The community of astronomical strawmen says that \({R(V)}\) should correlate with ISM density – dust grows and/or agglomerates in dense structures. We can look for this correlation in the intersection of the Valencic+ (year) and Jenkins (2009) samples. Valencic+ provides extinction information, including \({R(V)}\), and Jenkins provides ISM density and dust-to-gas ratio information along the same lines of sight. However, while there is a clear correlation between density and the dust-to-gas ratio (Figure \ref{fig:nH_F}), there does not appear to be a correlation between density and \({R(V)}\) (Figure \ref{fig:lognH_RV}).

By looking at Eddie’s map of \({R(V)}\) over a large area, we can generate the hypothesis that there’s not a clear density-\({R(V)}\) correlation because much of the \({R(V)}\) variation in Eddie’s map happens on much larger spatial scales than the angular size of a dense ISM structure. There could be a density-\({R(V)}\) relationship on top of this large-scale variation, but there isn’t a clear \({E(B-V)}\) vs. \({R(V)}\) correlation because the large-scale variation has a higher magnitude.

So, if we want to look for an \({E(B-V)}\) vs. \({R(V)}\) correlation, we need to filter out the large scale structure. One way to do this is to look at differences in \({E(B-V)}\) vs. differences in \({R(V)}\) between pairs of sightlines as a function of the sightlines’ separations.

\label{fig:nH_F} The mean dust-to-gas ratio along a sightline (y-axis) as encoded by the \(F*\) parameter from Jenkins (2009) vs. the mean volume density of atomic and molecular hydrogen along the same sightline. \(F*=0\) and \(F*=1\) correspond to dust-to-gas mass ratios of around 1/250 and 1/100, respectively. This is a recreation of Figure 16 from Jenkins (2009).

\label{fig:lognH_RV} \({R(V)}\) from Valencic+ (y-axis) vs. log of the mean density along the same sightline from Jenkins 2009 (x-axis). While the dust-to-gas ratio is clearly directly correlated with volume density (see previous figure), the dust properties traced by \(R(V)\) apparently are not.

The sample

Start with Eddie’s full \({E(B-V)}\) catalog. Throw out stars towards which \({R(V)}\) has not been measured and stars which fall outside of \(130^\circ < {\ell}< 250^\circ\) and \(-10^\circ < {b}< 10^\circ\). We restrict ourselves to \(130^\circ < {\ell}\) because we will want the distribution of \({\mathrm{T}_\mathrm{eff}}\) to not depend on \({\ell}\) later on, and there’s a dependence of \({\mathrm{T}_\mathrm{eff}}\) on \({\ell}\) when \({\ell}< 130^\circ\); this is shown in figure \ref{fig:glon_teff}.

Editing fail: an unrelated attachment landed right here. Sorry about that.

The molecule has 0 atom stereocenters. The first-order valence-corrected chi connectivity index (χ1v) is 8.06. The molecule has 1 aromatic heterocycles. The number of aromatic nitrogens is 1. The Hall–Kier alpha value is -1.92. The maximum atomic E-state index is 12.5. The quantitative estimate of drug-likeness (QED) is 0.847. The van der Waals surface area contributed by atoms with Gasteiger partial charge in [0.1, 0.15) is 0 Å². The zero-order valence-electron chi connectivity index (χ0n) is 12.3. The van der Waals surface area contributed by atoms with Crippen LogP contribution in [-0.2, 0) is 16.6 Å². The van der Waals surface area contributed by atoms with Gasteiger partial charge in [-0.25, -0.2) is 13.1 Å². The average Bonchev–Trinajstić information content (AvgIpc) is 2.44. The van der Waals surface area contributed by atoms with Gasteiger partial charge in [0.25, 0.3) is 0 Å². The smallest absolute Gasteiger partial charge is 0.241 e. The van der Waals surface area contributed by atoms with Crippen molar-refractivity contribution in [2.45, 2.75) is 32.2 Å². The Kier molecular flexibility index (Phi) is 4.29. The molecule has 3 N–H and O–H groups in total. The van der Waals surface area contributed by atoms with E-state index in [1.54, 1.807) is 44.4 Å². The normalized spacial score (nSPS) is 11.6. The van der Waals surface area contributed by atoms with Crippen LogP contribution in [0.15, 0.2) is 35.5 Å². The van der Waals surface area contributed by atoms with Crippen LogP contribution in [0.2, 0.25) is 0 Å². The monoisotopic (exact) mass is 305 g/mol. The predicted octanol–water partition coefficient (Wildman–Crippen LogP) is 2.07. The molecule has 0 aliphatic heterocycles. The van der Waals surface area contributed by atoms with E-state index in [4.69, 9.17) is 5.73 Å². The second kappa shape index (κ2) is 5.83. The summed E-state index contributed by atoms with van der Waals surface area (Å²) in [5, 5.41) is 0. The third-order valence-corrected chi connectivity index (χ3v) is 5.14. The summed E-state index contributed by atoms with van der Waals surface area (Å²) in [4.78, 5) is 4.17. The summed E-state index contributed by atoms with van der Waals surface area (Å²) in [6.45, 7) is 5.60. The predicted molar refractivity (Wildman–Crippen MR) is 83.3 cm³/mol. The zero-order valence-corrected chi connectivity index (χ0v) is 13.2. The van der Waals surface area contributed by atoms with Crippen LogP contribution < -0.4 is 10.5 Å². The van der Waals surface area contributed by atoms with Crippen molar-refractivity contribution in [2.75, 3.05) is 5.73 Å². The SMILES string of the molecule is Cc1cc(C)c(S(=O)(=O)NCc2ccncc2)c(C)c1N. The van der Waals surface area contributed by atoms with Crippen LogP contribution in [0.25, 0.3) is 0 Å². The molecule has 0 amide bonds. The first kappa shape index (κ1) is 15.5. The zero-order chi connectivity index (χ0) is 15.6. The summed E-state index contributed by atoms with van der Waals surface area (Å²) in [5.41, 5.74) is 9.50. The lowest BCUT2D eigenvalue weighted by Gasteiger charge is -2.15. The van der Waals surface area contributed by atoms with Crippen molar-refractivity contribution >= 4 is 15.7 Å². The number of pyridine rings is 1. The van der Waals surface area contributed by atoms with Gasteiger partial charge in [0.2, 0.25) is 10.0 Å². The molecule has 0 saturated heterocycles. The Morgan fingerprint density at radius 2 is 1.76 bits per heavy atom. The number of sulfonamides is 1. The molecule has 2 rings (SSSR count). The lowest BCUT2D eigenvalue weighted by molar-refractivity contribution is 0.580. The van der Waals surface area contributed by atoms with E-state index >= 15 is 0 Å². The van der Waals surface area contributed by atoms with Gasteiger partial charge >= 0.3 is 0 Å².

\({R(V)}\) uncertainties

The amount of scatter in \({R(V)}\) at fixed \({E(B-V)}\) decreases as \({E(B-V)}\) increases from 0 to around 0.5. These low-\({E(B-V)}\) \({R(V)}\) measurements are clearly noisier than \({R(V)}\) measurements at higher \({E(B-V)}\). If we want to do any sort of regression with these clearly heteroskedastic measurements, we’re going to need to estimate these uncertainties. We can estimate these uncertainties using STUPID IMPORTANCE SAMPLING TRICKS and they behave pretty much the way we expect them to – sharp decline from 0 to 0.5, gradual decline from there, uptick at very high reddening, as can be seen in figure \ref{fig:EBV_Runc}.

Regressing out large scale effects

\label{sec:deLSS} There’s some pretty clearly large scale structure in the \({R(V)}\) map which, on small spatial scales, is mostly a DC offset. However, boundaries between these LSSs fall on a lot of our fields and are pretty narrow, so LSS is going to leak into our attempts to get at small-separation signals if we don’t regress the LSS effect out. Luckily, there’s a very good variable to regress on – the fraction of \({E(B-V)}\) at distances smaller than 1.2 kpc in the skewer containing each APOGEE star in Eddie’s 3D map, which we’ll call \(f_n\) (fraction near). To compute \(f_n\), we take each APOGEE star’s on-sky position, take the \({E(B-V)}\) profile as a function of distance at that position in Eddie’s 3D map, and just divide the total \({E(B-V)}\) up to 1.2 kpc by the total \({E(B-V)}\) along the profile. We show \({R(V)}\) as a function of \(f_n\) in figure \ref{fig:fn_rv}. The \(f_n\) we derive from the 3D map seems to be a pretty decent estimate of the actual \(f_n\). This does not obviously have to be true, since the 3D map extends out past many of the APOGEE stars.

The simplest model for the \(f_n\) dependence of \({R(V)}\) is that the near and far dust each have their own \({R(V)}\) values which get superimposed along the line of sight. The \({R(V)}\) that comes out of this admixture is given by the expression \[\label{eqn:geometric_RV} {R(V)}= 1.2 \frac{R_{0,g} - R_{0,W2} + \left({\frac{\rm{d}{R_g}} {\rm{d} {x} }} - {\frac{\rm{d}{R_{W2}}} {\rm{d} {x} }} \right) (f_n x_n + (1 - f_n) x_f)} {R_{0,g} - R_{0,r} + \left({\frac{\rm{d}{R_g}} {\rm{d} {x} }} - {\frac{\rm{d}{R_{r}}} {\rm{d} {x} }} \right) (f_n x_n + (1 - f_n) x_f)} - 1.18,\] where \(x_n\) and \(x_f\) are the value of the \({R(V)}\)-like principal component strengths of the near and far dust, respectively.

There’s also some obvious structure in \({E(B-V)}\). Most, though not all of this structure, is determined by \({b}\). T